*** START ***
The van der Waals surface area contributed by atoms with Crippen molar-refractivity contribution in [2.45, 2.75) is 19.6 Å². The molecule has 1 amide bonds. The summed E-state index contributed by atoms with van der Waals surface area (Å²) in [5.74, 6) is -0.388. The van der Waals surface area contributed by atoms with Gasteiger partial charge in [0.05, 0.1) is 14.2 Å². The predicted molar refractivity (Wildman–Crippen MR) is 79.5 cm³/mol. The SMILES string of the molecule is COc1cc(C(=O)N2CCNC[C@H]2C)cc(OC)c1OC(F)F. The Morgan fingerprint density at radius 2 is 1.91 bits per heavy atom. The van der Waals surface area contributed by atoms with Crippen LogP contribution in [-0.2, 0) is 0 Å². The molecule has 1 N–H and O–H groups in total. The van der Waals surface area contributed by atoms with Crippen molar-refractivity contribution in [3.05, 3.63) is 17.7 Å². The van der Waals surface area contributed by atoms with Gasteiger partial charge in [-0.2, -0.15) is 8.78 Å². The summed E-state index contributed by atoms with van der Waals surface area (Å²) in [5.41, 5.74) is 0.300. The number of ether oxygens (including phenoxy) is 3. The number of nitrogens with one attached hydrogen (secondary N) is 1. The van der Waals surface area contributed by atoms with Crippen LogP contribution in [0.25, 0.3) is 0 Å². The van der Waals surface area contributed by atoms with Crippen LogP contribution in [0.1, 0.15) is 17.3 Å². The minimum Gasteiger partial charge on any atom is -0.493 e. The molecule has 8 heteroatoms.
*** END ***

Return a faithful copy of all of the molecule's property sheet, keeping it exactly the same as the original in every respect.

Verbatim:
The van der Waals surface area contributed by atoms with Crippen molar-refractivity contribution in [2.45, 2.75) is 19.6 Å². The molecule has 1 amide bonds. The summed E-state index contributed by atoms with van der Waals surface area (Å²) in [5.74, 6) is -0.388. The van der Waals surface area contributed by atoms with Gasteiger partial charge in [0.05, 0.1) is 14.2 Å². The predicted molar refractivity (Wildman–Crippen MR) is 79.5 cm³/mol. The SMILES string of the molecule is COc1cc(C(=O)N2CCNC[C@H]2C)cc(OC)c1OC(F)F. The Morgan fingerprint density at radius 2 is 1.91 bits per heavy atom. The van der Waals surface area contributed by atoms with Crippen LogP contribution in [-0.2, 0) is 0 Å². The molecule has 1 N–H and O–H groups in total. The van der Waals surface area contributed by atoms with Crippen molar-refractivity contribution in [3.05, 3.63) is 17.7 Å². The van der Waals surface area contributed by atoms with Gasteiger partial charge in [-0.2, -0.15) is 8.78 Å². The summed E-state index contributed by atoms with van der Waals surface area (Å²) in [5.41, 5.74) is 0.300. The number of ether oxygens (including phenoxy) is 3. The number of nitrogens with one attached hydrogen (secondary N) is 1. The van der Waals surface area contributed by atoms with Crippen LogP contribution in [0.25, 0.3) is 0 Å². The van der Waals surface area contributed by atoms with Crippen LogP contribution in [0.1, 0.15) is 17.3 Å². The minimum Gasteiger partial charge on any atom is -0.493 e. The molecule has 8 heteroatoms.